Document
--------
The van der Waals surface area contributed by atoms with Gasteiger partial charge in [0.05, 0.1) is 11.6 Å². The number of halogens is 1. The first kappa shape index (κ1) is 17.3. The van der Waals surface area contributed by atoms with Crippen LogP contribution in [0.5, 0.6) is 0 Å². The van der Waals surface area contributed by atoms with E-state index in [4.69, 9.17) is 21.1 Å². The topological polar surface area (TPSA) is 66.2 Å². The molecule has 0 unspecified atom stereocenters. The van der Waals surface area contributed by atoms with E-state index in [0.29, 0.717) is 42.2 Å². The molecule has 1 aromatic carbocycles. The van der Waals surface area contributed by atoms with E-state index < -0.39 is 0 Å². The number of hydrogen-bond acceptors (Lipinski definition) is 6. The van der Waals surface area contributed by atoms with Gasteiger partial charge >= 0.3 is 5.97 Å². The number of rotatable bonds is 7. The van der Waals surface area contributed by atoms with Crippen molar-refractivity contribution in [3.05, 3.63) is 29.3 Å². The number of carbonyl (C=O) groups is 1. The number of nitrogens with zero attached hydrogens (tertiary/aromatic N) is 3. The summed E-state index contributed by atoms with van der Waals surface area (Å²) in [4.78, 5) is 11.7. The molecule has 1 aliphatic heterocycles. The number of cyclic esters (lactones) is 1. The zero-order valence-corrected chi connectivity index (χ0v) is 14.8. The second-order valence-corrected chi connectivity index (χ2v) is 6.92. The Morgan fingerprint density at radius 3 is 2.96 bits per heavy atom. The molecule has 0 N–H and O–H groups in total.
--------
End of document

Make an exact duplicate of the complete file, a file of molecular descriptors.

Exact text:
The van der Waals surface area contributed by atoms with Gasteiger partial charge in [0.05, 0.1) is 11.6 Å². The number of halogens is 1. The first kappa shape index (κ1) is 17.3. The van der Waals surface area contributed by atoms with Crippen LogP contribution in [0.5, 0.6) is 0 Å². The van der Waals surface area contributed by atoms with E-state index in [4.69, 9.17) is 21.1 Å². The topological polar surface area (TPSA) is 66.2 Å². The molecule has 0 unspecified atom stereocenters. The van der Waals surface area contributed by atoms with E-state index in [0.29, 0.717) is 42.2 Å². The molecule has 1 aromatic carbocycles. The van der Waals surface area contributed by atoms with E-state index < -0.39 is 0 Å². The number of hydrogen-bond acceptors (Lipinski definition) is 6. The van der Waals surface area contributed by atoms with Gasteiger partial charge >= 0.3 is 5.97 Å². The number of rotatable bonds is 7. The van der Waals surface area contributed by atoms with Crippen molar-refractivity contribution in [3.05, 3.63) is 29.3 Å². The number of carbonyl (C=O) groups is 1. The number of nitrogens with zero attached hydrogens (tertiary/aromatic N) is 3. The summed E-state index contributed by atoms with van der Waals surface area (Å²) in [4.78, 5) is 11.7. The molecule has 1 aliphatic heterocycles. The number of cyclic esters (lactones) is 1. The zero-order valence-corrected chi connectivity index (χ0v) is 14.8. The second-order valence-corrected chi connectivity index (χ2v) is 6.92. The Morgan fingerprint density at radius 3 is 2.96 bits per heavy atom. The molecule has 0 N–H and O–H groups in total.